Conjugate acid

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A conjugate acid, within the Brønsted–Lowry acid–base theory, is a species formed by the reception of a proton (H+), by a base - in other words, the base with a hydrogen ion added to it - while a conjugate base is formed by the removal of a proton from an acid: the conjugate base of an acid is that acid with a hydrogen ion removed.[1]

Visually, this can be represented as:

A conjugate acid of the base → Base + H+
A conjugate base of the acid → Acid − H+

The Brønsted-Lowry model is based on the idea that acids are proton donors and bases are proton acceptors; the conjugate base or conjugate acid is merely what is left after an acid has lost a proton or a base has gained a proton, respectively.

Acid-base reactions[edit]

In an acid-base reaction, an acid plus a base reacts to form a conjugate base plus a conjugate acid:

acid + base is in equilibrium with conjugate base + conjugate acid

The conjugate acid of a base is formed when the base gains a proton. Refer to the following equation:

NH
3
(g) + H
2
O
(l) is in equilibrium with NH+
4
(aq) + OH
(aq)

We say that ammonium (NH+
4
) is the conjugate acid to the base ammonia (NH
3
), because NH
3
gained a hydrogen ion to form NH+
4
, the conjugate acid. The conjugate base of an acid is formed when the acid donates a proton. In the equation, we say that hydroxide (OH
) is the conjugate base to the acid water (H
2
O
), because H
2
O
donates a hydrogen ion to form OH
, the conjugate base.

Strength of conjugates[edit]

The stronger the acid or base, the weaker the conjugate. The weaker the acid or base, the stronger the conjugate. However, a weak acid or base will not necessarily have a strong conjugate base or acid; there are a number of pairs of weak conjugates. For example, acetic acid (CH3COOH) and the acetate ion (CH3COO-) are both weak.

This principle is discussed in detail in the article on acid-base reaction theories. The position of the equilibrium is measured as an acid dissociation constant (Ka)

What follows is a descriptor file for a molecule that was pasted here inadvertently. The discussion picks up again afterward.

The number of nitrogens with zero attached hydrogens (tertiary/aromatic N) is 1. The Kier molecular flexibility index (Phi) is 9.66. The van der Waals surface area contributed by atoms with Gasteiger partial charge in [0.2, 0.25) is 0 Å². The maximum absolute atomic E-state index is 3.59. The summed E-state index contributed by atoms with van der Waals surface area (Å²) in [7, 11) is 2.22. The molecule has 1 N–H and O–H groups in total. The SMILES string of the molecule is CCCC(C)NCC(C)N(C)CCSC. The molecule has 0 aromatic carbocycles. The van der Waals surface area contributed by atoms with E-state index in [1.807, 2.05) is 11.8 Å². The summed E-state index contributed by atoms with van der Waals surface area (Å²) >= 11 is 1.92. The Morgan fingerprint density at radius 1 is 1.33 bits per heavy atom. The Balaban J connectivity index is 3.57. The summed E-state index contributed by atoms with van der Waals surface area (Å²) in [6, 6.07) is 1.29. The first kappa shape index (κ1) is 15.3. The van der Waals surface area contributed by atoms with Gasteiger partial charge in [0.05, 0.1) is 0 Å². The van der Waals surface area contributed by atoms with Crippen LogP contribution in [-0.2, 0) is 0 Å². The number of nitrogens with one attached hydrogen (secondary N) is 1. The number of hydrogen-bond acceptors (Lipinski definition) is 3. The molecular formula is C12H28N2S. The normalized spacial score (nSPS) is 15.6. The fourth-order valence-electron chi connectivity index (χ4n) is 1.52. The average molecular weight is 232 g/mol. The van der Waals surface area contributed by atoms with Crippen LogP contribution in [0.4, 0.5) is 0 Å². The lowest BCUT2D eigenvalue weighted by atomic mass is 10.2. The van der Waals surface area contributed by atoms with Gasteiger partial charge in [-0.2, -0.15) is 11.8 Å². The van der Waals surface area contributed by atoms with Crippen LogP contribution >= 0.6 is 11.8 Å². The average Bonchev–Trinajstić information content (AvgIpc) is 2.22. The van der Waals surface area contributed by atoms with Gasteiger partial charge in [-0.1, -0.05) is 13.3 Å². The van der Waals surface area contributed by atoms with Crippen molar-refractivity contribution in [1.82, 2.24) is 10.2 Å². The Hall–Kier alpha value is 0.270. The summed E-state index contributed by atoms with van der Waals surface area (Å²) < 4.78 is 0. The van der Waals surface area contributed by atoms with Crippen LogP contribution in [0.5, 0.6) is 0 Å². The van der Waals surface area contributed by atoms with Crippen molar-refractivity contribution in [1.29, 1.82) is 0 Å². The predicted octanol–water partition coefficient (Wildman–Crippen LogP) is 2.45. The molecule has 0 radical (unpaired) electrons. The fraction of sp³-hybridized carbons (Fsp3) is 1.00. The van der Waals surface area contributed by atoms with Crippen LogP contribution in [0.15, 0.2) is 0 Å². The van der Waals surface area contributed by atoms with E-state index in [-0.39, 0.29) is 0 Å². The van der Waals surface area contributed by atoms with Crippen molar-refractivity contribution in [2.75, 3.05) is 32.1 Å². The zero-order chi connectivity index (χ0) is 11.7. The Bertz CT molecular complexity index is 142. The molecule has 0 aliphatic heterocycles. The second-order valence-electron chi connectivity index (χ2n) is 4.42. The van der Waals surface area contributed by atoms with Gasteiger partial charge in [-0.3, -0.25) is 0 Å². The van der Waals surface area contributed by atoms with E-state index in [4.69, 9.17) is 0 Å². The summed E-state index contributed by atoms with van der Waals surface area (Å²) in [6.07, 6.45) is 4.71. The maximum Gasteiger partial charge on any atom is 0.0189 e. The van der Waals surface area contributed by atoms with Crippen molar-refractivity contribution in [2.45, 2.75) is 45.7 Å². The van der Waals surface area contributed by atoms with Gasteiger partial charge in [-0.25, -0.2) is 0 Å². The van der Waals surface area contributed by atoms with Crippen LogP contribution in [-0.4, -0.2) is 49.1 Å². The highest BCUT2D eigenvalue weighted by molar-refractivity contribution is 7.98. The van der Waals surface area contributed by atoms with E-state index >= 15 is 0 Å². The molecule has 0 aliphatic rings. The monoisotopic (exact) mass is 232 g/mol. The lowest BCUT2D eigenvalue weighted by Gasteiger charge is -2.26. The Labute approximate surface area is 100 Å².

Identifying conjugate acid-base pairs[edit]

Example of a Bronsted-Lowry Reaction

The acid and conjugate base as well as the base and conjugate acid are conjugate pairs. When finding a conjugate acid or base, it is important to look at the reactants. The reactants are the acids and bases, and the acid corresponds to the conjugate base on the product side of the chemical equation. This goes for the base too; the base corresponds to the conjugate acid on the product side of the equation.

To identify the conjugate acid, look for the pair of compounds that are related. The acid-base reaction can be viewed in a before and after sense. The before is the reactant side of the equation, the after is the product side of the equation. The conjugate acid in the after side of an equation gains a hydrogen ion, so in the before side of the equation the compound that has one less hydrogen ion of the conjugate acid is the base. The conjugate base in the after side of the equation lost a hydrogen ion, so in the before side of the equation the compound that has one more hydrogen ion of the conjugate base is the acid.

Consider the following acid-base reaction:

HNO
3
+ H
2
O
H
3
O+
+ NO
3

Nitric acid (HNO
3
) is an acid because it donates a proton to water and its conjugate base is nitrate (NO
3
). An easy way to identify the conjugate base is that it differs from the acid by one proton. Water (H
2
O
) is a base because it accepts a proton from HNO
3
and its conjugate acid is hydronium (H
3
O+
). Again to identify the conjugate acid (or any conjugate pair) is that it differs from the base by one proton.

Equation Acid Base Conjugate Base Conjugate Acid
HClO
2
+ H
2
O
ClO
2
+ H
3
O+
HClO
2
H
2
O
ClO
2
H
3
O+
ClO
+ H
2
O
HClO + OH
H
2
O
ClO
OH
HClO
HCl + H
2
PO
4
Cl
+ H
3
PO
4
HCl H
2
PO
4
Cl
H
3
PO
4

Table of acids and their conjugate bases[edit]

Tabulated below are several examples of acids and their conjugate bases; notice how they differ by just one proton (H+ ion). Acid strength decreases and base strength increases down the table.

Acid Base
HeH+
Helium hydride ion
He helium
H
2
F+
Fluoronium ion
HF Hydrogen fluoride
HCl Hydrochloric acid Cl Chloride ion
H2SO4 Sulfuric acid HSO4 Hydrogen sulfate ion
HNO3 Nitric acid NO3 Nitrate ion
H3O+ Hydronium ion H2O Water
HSO4 Hydrogen sulfate ion SO42− Sulfate ion
H3PO4 Phosphoric acid H2PO4 Dihydrogen phosphate ion
CH3COOH Acetic acid CH3COO Acetate ion
H2CO3 Carbonic acid HCO3 Hydrogen carbonate ion
H2S Hydrosulfuric acid HS Hydrogen sulfide ion
H2PO4 Dihydrogen phosphate ion HPO42− Hydrogen phosphate ion
NH4+ Ammonium ion NH3 Ammonia
HCO3 Hydrogencarbonate (bicarbonate) ion CO32− Carbonate ion
HPO42− Hydrogen phosphate ion PO43− Phosphate ion
H2O Water (neutral, pH 7) OH Hydroxide ion

See also[edit]

References[edit]

  1. ^ Zumdahl, Stephen S., & Zumdahl, Susan A. Chemistry. Houghton Mifflin, 2007, ISBN 0618713700